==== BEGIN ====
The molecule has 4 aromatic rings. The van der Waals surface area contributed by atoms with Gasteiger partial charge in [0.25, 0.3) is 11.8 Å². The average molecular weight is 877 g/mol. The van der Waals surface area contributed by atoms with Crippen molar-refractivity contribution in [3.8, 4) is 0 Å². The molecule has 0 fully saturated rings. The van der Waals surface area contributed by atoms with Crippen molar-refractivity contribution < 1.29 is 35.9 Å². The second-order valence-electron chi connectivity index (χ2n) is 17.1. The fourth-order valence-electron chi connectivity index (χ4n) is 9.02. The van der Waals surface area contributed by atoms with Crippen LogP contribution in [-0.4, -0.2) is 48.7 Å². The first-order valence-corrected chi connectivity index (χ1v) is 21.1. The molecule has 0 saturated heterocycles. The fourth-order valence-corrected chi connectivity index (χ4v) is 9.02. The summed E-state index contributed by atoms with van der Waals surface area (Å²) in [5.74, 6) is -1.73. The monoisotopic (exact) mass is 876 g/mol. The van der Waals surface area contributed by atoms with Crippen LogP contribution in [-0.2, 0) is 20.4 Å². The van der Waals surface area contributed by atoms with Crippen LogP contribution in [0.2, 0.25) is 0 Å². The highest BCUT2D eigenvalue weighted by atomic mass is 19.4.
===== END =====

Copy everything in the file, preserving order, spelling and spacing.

The molecule has 4 aromatic rings. The van der Waals surface area contributed by atoms with Gasteiger partial charge in [0.25, 0.3) is 11.8 Å². The average molecular weight is 877 g/mol. The van der Waals surface area contributed by atoms with Crippen molar-refractivity contribution in [3.8, 4) is 0 Å². The molecule has 0 fully saturated rings. The van der Waals surface area contributed by atoms with Crippen molar-refractivity contribution < 1.29 is 35.9 Å². The second-order valence-electron chi connectivity index (χ2n) is 17.1. The fourth-order valence-electron chi connectivity index (χ4n) is 9.02. The van der Waals surface area contributed by atoms with Crippen LogP contribution in [-0.4, -0.2) is 48.7 Å². The first-order valence-corrected chi connectivity index (χ1v) is 21.1. The molecule has 0 saturated heterocycles. The fourth-order valence-corrected chi connectivity index (χ4v) is 9.02. The summed E-state index contributed by atoms with van der Waals surface area (Å²) in [5.74, 6) is -1.73. The monoisotopic (exact) mass is 876 g/mol. The van der Waals surface area contributed by atoms with Crippen LogP contribution in [-0.2, 0) is 20.4 Å². The van der Waals surface area contributed by atoms with Crippen LogP contribution in [0.2, 0.25) is 0 Å². The highest BCUT2D eigenvalue weighted by atomic mass is 19.4.